The New Woman in Colonial Korea

A review of Voices of the New Woman in Colonial Korea: Generic and Linguistic Interplay in the Construction of Self-Narratives, by Min Koo Choi.

Studies of the phenomenon of Korean New Women have gained great attention from scholars in South Korea and North America, especially in the last decade. The scholarship focuses on political, social, and cultural meanings of New Women in 1920s and 1930s colonial Korea, a time during which female social elites’ public demand for gender equality and sexual freedom set a new stage for feminist movements in modern Korean history. What sets Min Koo Choi’s dissertation apart from the previous scholarship is its examination of the linguistic construction of the New Women’s social identity by analyzing the use of language in women’s self-narratives.

In this theoretically rigorous and analytically rich dissertation, Choi investigates four pieces of self-narration written by both female and male writers. Choi pays special attention to the relationship between addressees and characters in these narratives, drawing on pronouns, addressee terms, sentence enders, relevant words, phrases, clauses, speech act types, and modality elements in order to delineate how the narratives can be read as a social action. Choi explores a range of issues that are embedded in the narratives, such as free love, chastity, and motherhood, by incorporating genre theory, language studies on gender and sexuality, and postmodern discourse on language. The dissertation considers language user’s subject position—i.e., their class, gender, and sexuality—as an important condition for us to identify the competing and conflicting gender discourses put forward by male and female writers at the time. Female voices in self-narratives, Choi argues, are a linguistic performance that reveals the discursive construction of gender and sexuality.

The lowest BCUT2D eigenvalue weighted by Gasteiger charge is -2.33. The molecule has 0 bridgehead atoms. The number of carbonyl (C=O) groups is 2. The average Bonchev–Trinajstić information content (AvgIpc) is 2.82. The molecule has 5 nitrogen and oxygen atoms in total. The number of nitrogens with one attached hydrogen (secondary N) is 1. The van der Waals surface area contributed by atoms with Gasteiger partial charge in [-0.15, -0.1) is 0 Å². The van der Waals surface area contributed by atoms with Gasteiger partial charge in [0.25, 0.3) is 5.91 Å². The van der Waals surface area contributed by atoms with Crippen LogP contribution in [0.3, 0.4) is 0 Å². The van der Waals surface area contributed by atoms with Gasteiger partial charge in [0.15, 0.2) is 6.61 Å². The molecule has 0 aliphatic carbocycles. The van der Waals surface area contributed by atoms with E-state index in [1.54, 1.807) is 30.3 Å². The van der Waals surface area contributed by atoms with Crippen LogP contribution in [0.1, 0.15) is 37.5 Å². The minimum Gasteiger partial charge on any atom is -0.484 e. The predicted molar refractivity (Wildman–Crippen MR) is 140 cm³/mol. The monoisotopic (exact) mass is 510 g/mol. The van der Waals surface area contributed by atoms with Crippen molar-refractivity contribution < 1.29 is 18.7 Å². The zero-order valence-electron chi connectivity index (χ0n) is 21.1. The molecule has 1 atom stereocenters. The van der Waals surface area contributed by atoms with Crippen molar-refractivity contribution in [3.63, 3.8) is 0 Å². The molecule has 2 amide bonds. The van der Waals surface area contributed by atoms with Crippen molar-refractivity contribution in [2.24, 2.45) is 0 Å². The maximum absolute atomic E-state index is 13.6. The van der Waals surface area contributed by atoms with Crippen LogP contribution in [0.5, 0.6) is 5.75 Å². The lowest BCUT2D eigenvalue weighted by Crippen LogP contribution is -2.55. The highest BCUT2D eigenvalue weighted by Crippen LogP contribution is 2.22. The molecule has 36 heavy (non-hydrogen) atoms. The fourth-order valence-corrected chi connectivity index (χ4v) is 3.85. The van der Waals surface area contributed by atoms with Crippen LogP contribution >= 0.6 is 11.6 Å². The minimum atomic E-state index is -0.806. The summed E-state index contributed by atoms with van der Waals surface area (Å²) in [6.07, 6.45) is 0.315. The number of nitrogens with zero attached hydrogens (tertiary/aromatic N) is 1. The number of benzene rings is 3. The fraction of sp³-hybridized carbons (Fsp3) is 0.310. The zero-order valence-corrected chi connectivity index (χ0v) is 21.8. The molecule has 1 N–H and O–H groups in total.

In chapter 1, Choi first provides a theoretical framework that explains the linguistic and social significance of the self-narrative. Bakhtin’s “heteroglossia” and Labov’s theorization of narrative are two pillars of Choi’s theoretical grounding of the self-narrative, which he uses as a way to identify the multiplicity of voices embedded in the genre and analyze the genre systematically. In chapter 2, Choi uses a theoretical model for language analysis in exploring the ideational, textual, and interpersonal function of language in the Korean context. Choi argues that language is not simply a “conventional marker of the user’s social identity” (p. 19) but a social practice.

Chapter 3 provides the context in which New Women and women writers emerged in the 1920s and introduces political tension that existed between male and female elites due to their different stances on the ideas of love and marriage. This chapter sets the tone for chapter 4, which is a close analysis of Na Hyesǒk’s “Confession of a Divorce.” The “Confession” is a non-fictional self-narrative that expresses Na’s personal experience of education, love, marriage, and divorce. Choi’s analysis of the text shows the dialogic nature of Na’s voice in this work, in which she demonstrates the ideological collision between the patriarchal marriage institution and women’s pursuit of the cultivation of their individuality. The focal point of this chapter is the mixture of genres Na incorporated into her text; part confessional and part autobiographical, her writing blurs the specificity of the addressee—that is, her former husband and the public. Choi shows how Na, by mixing genres and addresses, effectively displays her willingness to engage with the public in criticizing patriarchal practice in marriage and divorce.